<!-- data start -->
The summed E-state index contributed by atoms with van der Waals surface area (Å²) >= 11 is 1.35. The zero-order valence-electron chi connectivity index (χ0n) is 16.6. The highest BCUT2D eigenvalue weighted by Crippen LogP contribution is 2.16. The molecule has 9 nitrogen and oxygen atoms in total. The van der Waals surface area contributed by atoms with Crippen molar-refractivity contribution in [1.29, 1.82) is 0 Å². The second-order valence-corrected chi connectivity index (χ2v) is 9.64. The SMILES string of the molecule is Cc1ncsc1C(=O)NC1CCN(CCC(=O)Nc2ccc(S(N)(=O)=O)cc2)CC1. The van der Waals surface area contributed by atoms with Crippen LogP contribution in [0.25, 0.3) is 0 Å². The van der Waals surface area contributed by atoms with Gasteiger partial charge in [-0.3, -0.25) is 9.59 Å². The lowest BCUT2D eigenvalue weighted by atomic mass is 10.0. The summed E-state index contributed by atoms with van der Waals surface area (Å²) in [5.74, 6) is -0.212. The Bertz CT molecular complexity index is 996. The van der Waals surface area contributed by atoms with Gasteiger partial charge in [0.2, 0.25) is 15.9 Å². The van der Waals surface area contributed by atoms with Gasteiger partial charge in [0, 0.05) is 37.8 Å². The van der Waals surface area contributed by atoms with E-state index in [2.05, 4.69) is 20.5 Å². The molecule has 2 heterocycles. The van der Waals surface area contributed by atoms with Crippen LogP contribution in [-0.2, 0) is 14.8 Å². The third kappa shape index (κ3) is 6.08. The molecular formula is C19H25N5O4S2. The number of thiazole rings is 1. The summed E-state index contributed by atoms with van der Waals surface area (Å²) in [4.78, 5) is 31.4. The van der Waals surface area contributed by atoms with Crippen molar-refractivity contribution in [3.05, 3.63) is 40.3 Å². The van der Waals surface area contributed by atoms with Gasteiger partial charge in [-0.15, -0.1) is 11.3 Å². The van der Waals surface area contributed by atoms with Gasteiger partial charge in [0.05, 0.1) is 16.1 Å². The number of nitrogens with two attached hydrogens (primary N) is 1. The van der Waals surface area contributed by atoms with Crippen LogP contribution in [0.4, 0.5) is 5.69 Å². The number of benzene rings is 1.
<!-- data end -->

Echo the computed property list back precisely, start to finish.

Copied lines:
The summed E-state index contributed by atoms with van der Waals surface area (Å²) >= 11 is 1.35. The zero-order valence-electron chi connectivity index (χ0n) is 16.6. The highest BCUT2D eigenvalue weighted by Crippen LogP contribution is 2.16. The molecule has 9 nitrogen and oxygen atoms in total. The van der Waals surface area contributed by atoms with Crippen molar-refractivity contribution in [1.29, 1.82) is 0 Å². The second-order valence-corrected chi connectivity index (χ2v) is 9.64. The SMILES string of the molecule is Cc1ncsc1C(=O)NC1CCN(CCC(=O)Nc2ccc(S(N)(=O)=O)cc2)CC1. The van der Waals surface area contributed by atoms with Crippen LogP contribution in [0.25, 0.3) is 0 Å². The van der Waals surface area contributed by atoms with Gasteiger partial charge in [-0.3, -0.25) is 9.59 Å². The lowest BCUT2D eigenvalue weighted by atomic mass is 10.0. The summed E-state index contributed by atoms with van der Waals surface area (Å²) in [5.74, 6) is -0.212. The Bertz CT molecular complexity index is 996. The van der Waals surface area contributed by atoms with Gasteiger partial charge in [0.2, 0.25) is 15.9 Å². The van der Waals surface area contributed by atoms with Gasteiger partial charge in [0, 0.05) is 37.8 Å². The van der Waals surface area contributed by atoms with E-state index in [2.05, 4.69) is 20.5 Å². The molecule has 2 heterocycles. The van der Waals surface area contributed by atoms with Crippen LogP contribution in [-0.2, 0) is 14.8 Å². The third kappa shape index (κ3) is 6.08. The molecular formula is C19H25N5O4S2. The number of thiazole rings is 1. The summed E-state index contributed by atoms with van der Waals surface area (Å²) in [4.78, 5) is 31.4. The van der Waals surface area contributed by atoms with Crippen molar-refractivity contribution in [3.05, 3.63) is 40.3 Å². The van der Waals surface area contributed by atoms with Gasteiger partial charge in [-0.15, -0.1) is 11.3 Å². The van der Waals surface area contributed by atoms with Gasteiger partial charge in [0.05, 0.1) is 16.1 Å². The number of nitrogens with two attached hydrogens (primary N) is 1. The van der Waals surface area contributed by atoms with Crippen LogP contribution in [0.4, 0.5) is 5.69 Å². The number of benzene rings is 1.